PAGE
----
It has been packed from the start and has collected accolades including Bon Appetit’s 10 Best New Restaurants of the Year. It also was named as one of the world’s most travel-worthy restaurants.
For their third act, something even more ambitious is planned.
With its ninth-floor terrace bar, Luang Prabang will change how Raleigh is able to look at its city. The revamped Union Station is down below. To the east, the middle floors of PNC and BB&T buildings, to the south a horizon of trees.
The Dillon has brought new upscale restaurants Oak Steakhouse, O-Ku Sushi and Barcelona wine bar, as well as large retailer Urban Outfitters, along with homegrown coffee shop Heirloom. Instead of the space going to the highest bidder, the partners said they were eager to put a homegrown project in possibly the most prominent vacant restaurant space in the city.
“What is exciting about this moment is instead of this project going to a national chain, or private events space, this beautiful large space is named for a small town and run by friends who live here,” Vansana said. “We all kind of knew the Warehouse District would be transformed. If it’s going to be transformed, what kind of transformation do we want?”
When Bida Manda opened in 2012 it was one of the country’s first Laotian restaurants, and the Nolinthas said they felt the responsibility of defining this cuisine for an entire country. Now they’re feeling that again, but for a new aspect of Laotian cooking: the night market.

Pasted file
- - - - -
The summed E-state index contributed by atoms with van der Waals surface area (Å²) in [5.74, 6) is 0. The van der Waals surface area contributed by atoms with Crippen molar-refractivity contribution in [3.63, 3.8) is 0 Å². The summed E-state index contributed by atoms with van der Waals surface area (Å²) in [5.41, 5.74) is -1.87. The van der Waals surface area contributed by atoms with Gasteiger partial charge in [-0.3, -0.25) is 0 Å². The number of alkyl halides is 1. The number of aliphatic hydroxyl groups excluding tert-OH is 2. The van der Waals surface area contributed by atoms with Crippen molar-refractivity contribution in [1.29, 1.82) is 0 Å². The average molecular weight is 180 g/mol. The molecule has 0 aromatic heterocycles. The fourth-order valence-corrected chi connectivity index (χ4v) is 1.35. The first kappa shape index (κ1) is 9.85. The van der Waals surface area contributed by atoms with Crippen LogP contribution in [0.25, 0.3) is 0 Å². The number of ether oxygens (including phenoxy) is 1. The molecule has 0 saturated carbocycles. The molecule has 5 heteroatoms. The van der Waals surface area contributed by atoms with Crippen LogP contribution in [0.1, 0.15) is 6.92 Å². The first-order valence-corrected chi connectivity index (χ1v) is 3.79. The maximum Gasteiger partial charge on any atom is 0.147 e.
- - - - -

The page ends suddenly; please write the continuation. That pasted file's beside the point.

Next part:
The food of Bida Manda, its curries and noodle soups, are dishes largely eaten in the morning, the Nolinthas said. The food of the new restaurant is inspired by what happens in the evening, they said, when the sun goes down and vendors line the streets cooking over small charcoal grills. There are skewers and bowls and an array of sauces called “jeow” to add seasoning and flavor.
“When we opened Bida Manda and put together the menu we were defining what Laotian restaurant menus would be, what Laotian cooking in America would be,” Vansana said. “I think the challenge and the beautiful opportunity is thinking (about Luang Prabang) and really wanting to do it justice. It’s a responsibility and a privilege to tell a new story of a new cuisine.”
Celebrating their journey
At this point, the Nolinthas have spent most of their lives in the South, their concept of home stretched 8,500 miles wide. In Bida Manda, they built a restaurant longing for their home in Laos, but with Luang Prabang they’re building one celebrating their journey to Raleigh.
“I think we used the word ‘home’ a lot,” Vanvisa said of planning the feeling of the new restaurant. “When we talk of anywhere in the U.S. you could live, where would it be? To me, Raleigh is it. ... We want to really celebrate the fact we can create a life with these different homes.”
Food can be a time machine and a rocket ship, possessing the ability to cut through time and space like nothing else. That feeling, more than any other, the Nolinthas said they hope to bring to the restaurant version of Luang Prabang.
“The spirit of traveling is really what we want to capture here,” Vansana said. “What does it mean to travel well, what does it mean to expand our understanding of one another.”